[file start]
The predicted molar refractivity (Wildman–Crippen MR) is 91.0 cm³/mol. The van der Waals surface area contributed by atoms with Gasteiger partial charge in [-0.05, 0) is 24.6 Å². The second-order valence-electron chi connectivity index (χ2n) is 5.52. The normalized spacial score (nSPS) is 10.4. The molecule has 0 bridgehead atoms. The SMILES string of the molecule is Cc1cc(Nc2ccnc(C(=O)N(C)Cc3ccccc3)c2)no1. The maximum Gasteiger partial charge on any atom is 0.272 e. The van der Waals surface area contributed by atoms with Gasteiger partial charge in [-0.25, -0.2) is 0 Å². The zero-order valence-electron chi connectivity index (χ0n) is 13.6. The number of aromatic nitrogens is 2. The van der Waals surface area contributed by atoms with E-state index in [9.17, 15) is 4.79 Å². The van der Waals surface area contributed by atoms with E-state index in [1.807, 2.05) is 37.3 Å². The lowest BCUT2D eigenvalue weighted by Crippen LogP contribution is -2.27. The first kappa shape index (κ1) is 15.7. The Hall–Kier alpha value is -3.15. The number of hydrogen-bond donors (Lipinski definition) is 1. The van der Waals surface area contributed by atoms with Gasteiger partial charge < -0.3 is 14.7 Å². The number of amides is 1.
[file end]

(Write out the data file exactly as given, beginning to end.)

The predicted molar refractivity (Wildman–Crippen MR) is 91.0 cm³/mol. The van der Waals surface area contributed by atoms with Gasteiger partial charge in [-0.05, 0) is 24.6 Å². The second-order valence-electron chi connectivity index (χ2n) is 5.52. The normalized spacial score (nSPS) is 10.4. The molecule has 0 bridgehead atoms. The SMILES string of the molecule is Cc1cc(Nc2ccnc(C(=O)N(C)Cc3ccccc3)c2)no1. The maximum Gasteiger partial charge on any atom is 0.272 e. The van der Waals surface area contributed by atoms with Gasteiger partial charge in [-0.25, -0.2) is 0 Å². The zero-order valence-electron chi connectivity index (χ0n) is 13.6. The number of aromatic nitrogens is 2. The van der Waals surface area contributed by atoms with E-state index in [9.17, 15) is 4.79 Å². The van der Waals surface area contributed by atoms with E-state index in [1.807, 2.05) is 37.3 Å². The lowest BCUT2D eigenvalue weighted by Crippen LogP contribution is -2.27. The first kappa shape index (κ1) is 15.7. The Hall–Kier alpha value is -3.15. The number of hydrogen-bond donors (Lipinski definition) is 1. The van der Waals surface area contributed by atoms with Gasteiger partial charge < -0.3 is 14.7 Å². The number of amides is 1.